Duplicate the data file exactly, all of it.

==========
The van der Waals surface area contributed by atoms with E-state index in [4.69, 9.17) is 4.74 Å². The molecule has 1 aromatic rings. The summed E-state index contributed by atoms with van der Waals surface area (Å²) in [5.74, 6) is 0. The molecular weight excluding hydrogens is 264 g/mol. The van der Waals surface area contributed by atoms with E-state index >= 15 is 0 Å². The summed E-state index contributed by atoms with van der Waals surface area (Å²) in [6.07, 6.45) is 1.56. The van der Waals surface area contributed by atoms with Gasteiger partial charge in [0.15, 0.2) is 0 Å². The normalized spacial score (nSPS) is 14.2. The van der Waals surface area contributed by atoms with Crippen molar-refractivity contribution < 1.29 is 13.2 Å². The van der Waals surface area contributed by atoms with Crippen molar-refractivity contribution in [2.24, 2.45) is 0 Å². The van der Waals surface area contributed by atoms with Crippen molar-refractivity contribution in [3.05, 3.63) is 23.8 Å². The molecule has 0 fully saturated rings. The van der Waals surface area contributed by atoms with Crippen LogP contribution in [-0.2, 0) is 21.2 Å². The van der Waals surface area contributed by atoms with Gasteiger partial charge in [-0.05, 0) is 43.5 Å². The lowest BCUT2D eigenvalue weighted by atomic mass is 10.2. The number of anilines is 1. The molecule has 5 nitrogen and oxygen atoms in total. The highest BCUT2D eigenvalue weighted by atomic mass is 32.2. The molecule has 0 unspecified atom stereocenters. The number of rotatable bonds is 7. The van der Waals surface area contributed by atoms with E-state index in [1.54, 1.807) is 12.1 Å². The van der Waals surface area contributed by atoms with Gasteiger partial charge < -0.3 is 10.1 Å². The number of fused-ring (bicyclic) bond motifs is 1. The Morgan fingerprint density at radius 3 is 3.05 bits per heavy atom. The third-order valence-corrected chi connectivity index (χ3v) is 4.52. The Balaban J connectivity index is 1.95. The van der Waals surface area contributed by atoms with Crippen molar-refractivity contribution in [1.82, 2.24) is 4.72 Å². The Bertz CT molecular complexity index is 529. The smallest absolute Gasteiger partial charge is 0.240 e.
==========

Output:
The van der Waals surface area contributed by atoms with E-state index in [4.69, 9.17) is 4.74 Å². The molecule has 1 aromatic rings. The summed E-state index contributed by atoms with van der Waals surface area (Å²) in [5.74, 6) is 0. The molecular weight excluding hydrogens is 264 g/mol. The van der Waals surface area contributed by atoms with E-state index >= 15 is 0 Å². The summed E-state index contributed by atoms with van der Waals surface area (Å²) in [6.07, 6.45) is 1.56. The van der Waals surface area contributed by atoms with Gasteiger partial charge in [0.15, 0.2) is 0 Å². The normalized spacial score (nSPS) is 14.2. The van der Waals surface area contributed by atoms with Crippen molar-refractivity contribution < 1.29 is 13.2 Å². The van der Waals surface area contributed by atoms with Crippen molar-refractivity contribution in [2.24, 2.45) is 0 Å². The van der Waals surface area contributed by atoms with Crippen molar-refractivity contribution in [3.05, 3.63) is 23.8 Å². The molecule has 0 fully saturated rings. The van der Waals surface area contributed by atoms with Crippen LogP contribution in [-0.2, 0) is 21.2 Å². The van der Waals surface area contributed by atoms with Gasteiger partial charge in [-0.05, 0) is 43.5 Å². The lowest BCUT2D eigenvalue weighted by atomic mass is 10.2. The number of anilines is 1. The molecule has 5 nitrogen and oxygen atoms in total. The highest BCUT2D eigenvalue weighted by atomic mass is 32.2. The molecule has 0 unspecified atom stereocenters. The number of rotatable bonds is 7. The van der Waals surface area contributed by atoms with E-state index in [1.54, 1.807) is 12.1 Å². The van der Waals surface area contributed by atoms with Gasteiger partial charge < -0.3 is 10.1 Å². The number of fused-ring (bicyclic) bond motifs is 1. The Morgan fingerprint density at radius 3 is 3.05 bits per heavy atom. The third-order valence-corrected chi connectivity index (χ3v) is 4.52. The Balaban J connectivity index is 1.95. The van der Waals surface area contributed by atoms with Crippen molar-refractivity contribution in [1.82, 2.24) is 4.72 Å². The Bertz CT molecular complexity index is 529. The smallest absolute Gasteiger partial charge is 0.240 e.